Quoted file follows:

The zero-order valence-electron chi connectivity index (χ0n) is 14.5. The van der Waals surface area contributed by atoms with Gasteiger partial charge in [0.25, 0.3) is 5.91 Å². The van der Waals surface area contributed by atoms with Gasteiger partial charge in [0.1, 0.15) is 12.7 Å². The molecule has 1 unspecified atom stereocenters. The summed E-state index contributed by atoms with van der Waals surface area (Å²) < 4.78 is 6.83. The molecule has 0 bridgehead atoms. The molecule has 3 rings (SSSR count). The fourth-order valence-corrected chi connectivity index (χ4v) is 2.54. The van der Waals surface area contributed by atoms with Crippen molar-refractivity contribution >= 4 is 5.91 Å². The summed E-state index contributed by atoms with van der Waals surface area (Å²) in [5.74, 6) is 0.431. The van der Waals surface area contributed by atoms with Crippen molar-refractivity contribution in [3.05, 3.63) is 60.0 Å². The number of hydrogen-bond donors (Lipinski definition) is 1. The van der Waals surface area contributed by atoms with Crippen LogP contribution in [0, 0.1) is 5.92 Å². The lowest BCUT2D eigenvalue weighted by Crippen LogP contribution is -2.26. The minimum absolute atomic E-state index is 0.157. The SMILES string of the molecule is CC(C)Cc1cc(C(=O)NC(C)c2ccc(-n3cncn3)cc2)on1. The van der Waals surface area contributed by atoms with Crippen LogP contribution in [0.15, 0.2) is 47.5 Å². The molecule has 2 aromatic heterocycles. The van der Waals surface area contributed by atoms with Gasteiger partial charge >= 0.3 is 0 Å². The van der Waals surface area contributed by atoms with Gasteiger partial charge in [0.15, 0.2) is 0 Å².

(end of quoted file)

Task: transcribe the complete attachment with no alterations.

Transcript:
The zero-order valence-electron chi connectivity index (χ0n) is 14.5. The van der Waals surface area contributed by atoms with Gasteiger partial charge in [0.25, 0.3) is 5.91 Å². The van der Waals surface area contributed by atoms with Gasteiger partial charge in [0.1, 0.15) is 12.7 Å². The molecule has 1 unspecified atom stereocenters. The summed E-state index contributed by atoms with van der Waals surface area (Å²) < 4.78 is 6.83. The molecule has 0 bridgehead atoms. The molecule has 3 rings (SSSR count). The fourth-order valence-corrected chi connectivity index (χ4v) is 2.54. The van der Waals surface area contributed by atoms with Crippen molar-refractivity contribution >= 4 is 5.91 Å². The summed E-state index contributed by atoms with van der Waals surface area (Å²) in [5.74, 6) is 0.431. The van der Waals surface area contributed by atoms with Crippen molar-refractivity contribution in [3.05, 3.63) is 60.0 Å². The number of hydrogen-bond donors (Lipinski definition) is 1. The van der Waals surface area contributed by atoms with Crippen LogP contribution in [0, 0.1) is 5.92 Å². The lowest BCUT2D eigenvalue weighted by Crippen LogP contribution is -2.26. The minimum absolute atomic E-state index is 0.157. The SMILES string of the molecule is CC(C)Cc1cc(C(=O)NC(C)c2ccc(-n3cncn3)cc2)on1. The van der Waals surface area contributed by atoms with Crippen LogP contribution in [0.15, 0.2) is 47.5 Å². The molecule has 2 aromatic heterocycles. The van der Waals surface area contributed by atoms with Gasteiger partial charge >= 0.3 is 0 Å². The van der Waals surface area contributed by atoms with Gasteiger partial charge in [0.15, 0.2) is 0 Å².